Torrance with his sister at the family farm near Milledgeville (1922), where his shortcomings as a farmhand convinced Torrance's parents to send him to college.

"Georgia was one of the first two states to mandate gifted programs in all state systems for kindergarten through 12th grade," says Krisel (MEd '82, PhD '00), who is the state's director of gifted programs. "I have no doubt Georgia has excelled because of the influences of people like Torrance."

The Torrance Tests—combined with longitudinal studies, heightened creativity awareness, and improved teaching techniques—gave rise to the field of creativity. A natural by-product of Torrance's research is UGA's Torrance Center for Creative Studies.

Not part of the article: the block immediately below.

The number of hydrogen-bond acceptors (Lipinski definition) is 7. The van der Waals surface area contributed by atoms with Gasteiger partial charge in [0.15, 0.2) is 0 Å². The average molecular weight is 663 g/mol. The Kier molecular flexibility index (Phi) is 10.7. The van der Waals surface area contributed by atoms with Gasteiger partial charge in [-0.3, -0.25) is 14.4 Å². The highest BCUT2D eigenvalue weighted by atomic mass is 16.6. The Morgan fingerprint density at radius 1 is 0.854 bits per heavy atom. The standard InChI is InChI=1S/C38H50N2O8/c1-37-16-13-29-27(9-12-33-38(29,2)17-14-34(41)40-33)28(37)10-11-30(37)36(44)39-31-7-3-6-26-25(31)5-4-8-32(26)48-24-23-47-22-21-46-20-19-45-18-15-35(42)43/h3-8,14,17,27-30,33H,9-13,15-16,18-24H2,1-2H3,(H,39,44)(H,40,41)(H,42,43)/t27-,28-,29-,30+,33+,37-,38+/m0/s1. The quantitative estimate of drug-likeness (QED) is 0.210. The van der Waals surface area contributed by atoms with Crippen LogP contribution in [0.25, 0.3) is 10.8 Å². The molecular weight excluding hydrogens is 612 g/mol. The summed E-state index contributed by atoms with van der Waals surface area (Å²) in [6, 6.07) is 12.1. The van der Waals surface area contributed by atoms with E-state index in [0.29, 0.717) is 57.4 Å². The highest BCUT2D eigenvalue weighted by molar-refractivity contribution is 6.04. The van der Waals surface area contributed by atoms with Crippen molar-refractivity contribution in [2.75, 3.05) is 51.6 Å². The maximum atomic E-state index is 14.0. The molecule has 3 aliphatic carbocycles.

"Our purpose is to continue Paul Torrance's work and to provide a forum for research and foster academic and applications discussion," says Torrance Center director Juanita Matthews-Morgan. "The Center promotes programs for children, training for teachers, new publications, and helps cross-fertilize ideas by bringing visiting scholars from all over the world."

In Bain's gifted classroom at Barrow Elementary, students are at work on their first activity. Encouraged to come up with as many ideas as possible—a concept that is central to Torrance's creative problem-solving research—they brainstorm possible uses for an empty cream cheese container each has in front of them.